Maybe it’s the times, but the comic book industry is undergoing a boom in horror series right now, with titles like Gideon Falls, Die, and Infidel winning wide-spread critical acclaim.
A unique and standout entry within this recent horror boom is the anthology series Ice Cream Man by writer W. Maxwell Prince, artist Martin Morazzo, colorist Chris O’Halloran, and letterer Good Old Neon. A wildly creative comic that often plays with form (Ice Cream Man #13, which just came out this week, is written and designed as a palindrome that can be read backwards or forwards), the book weaves together a series of short pieces that deal in everything from addiction to murder to existential dream. The lone unifying presence is a white-clad ice cream man with glowing green eyes and sharp teeth.
It’s deeply unnerving stuff, but it also at times has a humanistic sensibility that seems to be battling to break through. It’s all very compelling, and so we jumped at a chance to talk with W. Maxwell Prince at this year’s San Diego Comic-Con.
Check out the interview below…
The Beat: Can you talk a little bit about the genesis of Ice Cream Man? How did you land on these type of stories and this format?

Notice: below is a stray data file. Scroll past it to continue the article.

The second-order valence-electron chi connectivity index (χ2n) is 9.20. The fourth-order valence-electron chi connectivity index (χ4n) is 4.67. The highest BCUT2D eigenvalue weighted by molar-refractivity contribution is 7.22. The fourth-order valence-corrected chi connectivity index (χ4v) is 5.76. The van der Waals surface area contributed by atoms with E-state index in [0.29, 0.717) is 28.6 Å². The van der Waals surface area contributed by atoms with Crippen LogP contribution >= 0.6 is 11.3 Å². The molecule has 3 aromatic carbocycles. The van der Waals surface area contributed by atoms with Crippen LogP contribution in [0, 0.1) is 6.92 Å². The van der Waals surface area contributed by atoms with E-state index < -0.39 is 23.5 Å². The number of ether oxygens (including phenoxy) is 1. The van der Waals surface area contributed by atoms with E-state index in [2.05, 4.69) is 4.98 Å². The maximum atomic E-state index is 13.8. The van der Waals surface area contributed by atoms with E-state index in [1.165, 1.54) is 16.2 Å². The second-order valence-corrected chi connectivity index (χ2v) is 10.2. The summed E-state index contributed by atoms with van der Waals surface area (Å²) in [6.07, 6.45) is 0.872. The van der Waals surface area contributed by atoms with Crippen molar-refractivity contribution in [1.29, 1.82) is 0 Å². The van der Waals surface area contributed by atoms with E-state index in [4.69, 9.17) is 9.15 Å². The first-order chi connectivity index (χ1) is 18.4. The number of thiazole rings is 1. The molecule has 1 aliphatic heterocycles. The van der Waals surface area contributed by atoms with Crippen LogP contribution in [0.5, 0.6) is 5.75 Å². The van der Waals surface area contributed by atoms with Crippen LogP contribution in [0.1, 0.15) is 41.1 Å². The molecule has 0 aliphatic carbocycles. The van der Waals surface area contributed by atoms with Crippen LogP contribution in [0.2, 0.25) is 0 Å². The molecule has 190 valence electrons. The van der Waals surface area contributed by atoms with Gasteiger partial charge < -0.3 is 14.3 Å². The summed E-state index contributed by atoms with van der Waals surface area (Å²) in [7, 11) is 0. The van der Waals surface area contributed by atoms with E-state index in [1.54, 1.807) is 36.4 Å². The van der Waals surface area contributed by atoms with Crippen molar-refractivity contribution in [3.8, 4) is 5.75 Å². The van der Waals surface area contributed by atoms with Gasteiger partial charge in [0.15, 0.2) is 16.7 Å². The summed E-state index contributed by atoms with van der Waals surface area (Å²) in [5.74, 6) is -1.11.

W. Maxwell Prince: The book I did before Ice Cream Man at Image was this graphic novella called One Week in the Library. It’s this highly experimental thing where this librarian is stuck in—we’ll call it a magical library—and each chapter is a day of the week. Each chapter plays with a different type of storytelling. One chapter is told through infographics, another chapter is silent, another chapter is all prose. I came to that project after doing some things at IDW that were more serial in nature, and I found that my strengths as a writer were compressing my ideas down into a shorter space, not trying to say something in four or five or six issues, but to get in and get out.